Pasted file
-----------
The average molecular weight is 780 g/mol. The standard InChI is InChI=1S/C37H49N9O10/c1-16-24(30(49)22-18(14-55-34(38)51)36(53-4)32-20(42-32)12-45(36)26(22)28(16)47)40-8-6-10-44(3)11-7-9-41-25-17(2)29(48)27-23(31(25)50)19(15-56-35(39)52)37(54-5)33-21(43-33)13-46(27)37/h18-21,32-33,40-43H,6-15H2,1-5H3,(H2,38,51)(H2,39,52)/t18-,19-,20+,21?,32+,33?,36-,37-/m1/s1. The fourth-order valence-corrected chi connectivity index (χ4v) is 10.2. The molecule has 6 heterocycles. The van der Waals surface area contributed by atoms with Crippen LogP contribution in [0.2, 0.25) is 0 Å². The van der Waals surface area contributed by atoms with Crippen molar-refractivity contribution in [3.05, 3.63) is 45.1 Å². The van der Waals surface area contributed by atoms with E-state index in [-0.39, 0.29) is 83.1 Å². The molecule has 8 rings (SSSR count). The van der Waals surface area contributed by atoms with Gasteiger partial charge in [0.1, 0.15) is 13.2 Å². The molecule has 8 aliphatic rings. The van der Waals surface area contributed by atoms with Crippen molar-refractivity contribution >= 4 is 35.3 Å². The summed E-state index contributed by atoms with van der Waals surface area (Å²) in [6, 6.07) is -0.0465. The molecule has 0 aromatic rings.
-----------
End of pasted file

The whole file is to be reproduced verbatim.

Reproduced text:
The average molecular weight is 780 g/mol. The standard InChI is InChI=1S/C37H49N9O10/c1-16-24(30(49)22-18(14-55-34(38)51)36(53-4)32-20(42-32)12-45(36)26(22)28(16)47)40-8-6-10-44(3)11-7-9-41-25-17(2)29(48)27-23(31(25)50)19(15-56-35(39)52)37(54-5)33-21(43-33)13-46(27)37/h18-21,32-33,40-43H,6-15H2,1-5H3,(H2,38,51)(H2,39,52)/t18-,19-,20+,21?,32+,33?,36-,37-/m1/s1. The fourth-order valence-corrected chi connectivity index (χ4v) is 10.2. The molecule has 6 heterocycles. The van der Waals surface area contributed by atoms with Crippen LogP contribution in [0.2, 0.25) is 0 Å². The van der Waals surface area contributed by atoms with Crippen molar-refractivity contribution in [3.05, 3.63) is 45.1 Å². The van der Waals surface area contributed by atoms with E-state index in [-0.39, 0.29) is 83.1 Å². The molecule has 8 rings (SSSR count). The van der Waals surface area contributed by atoms with Gasteiger partial charge in [0.1, 0.15) is 13.2 Å². The molecule has 8 aliphatic rings. The van der Waals surface area contributed by atoms with Crippen molar-refractivity contribution >= 4 is 35.3 Å². The summed E-state index contributed by atoms with van der Waals surface area (Å²) in [6, 6.07) is -0.0465. The molecule has 0 aromatic rings.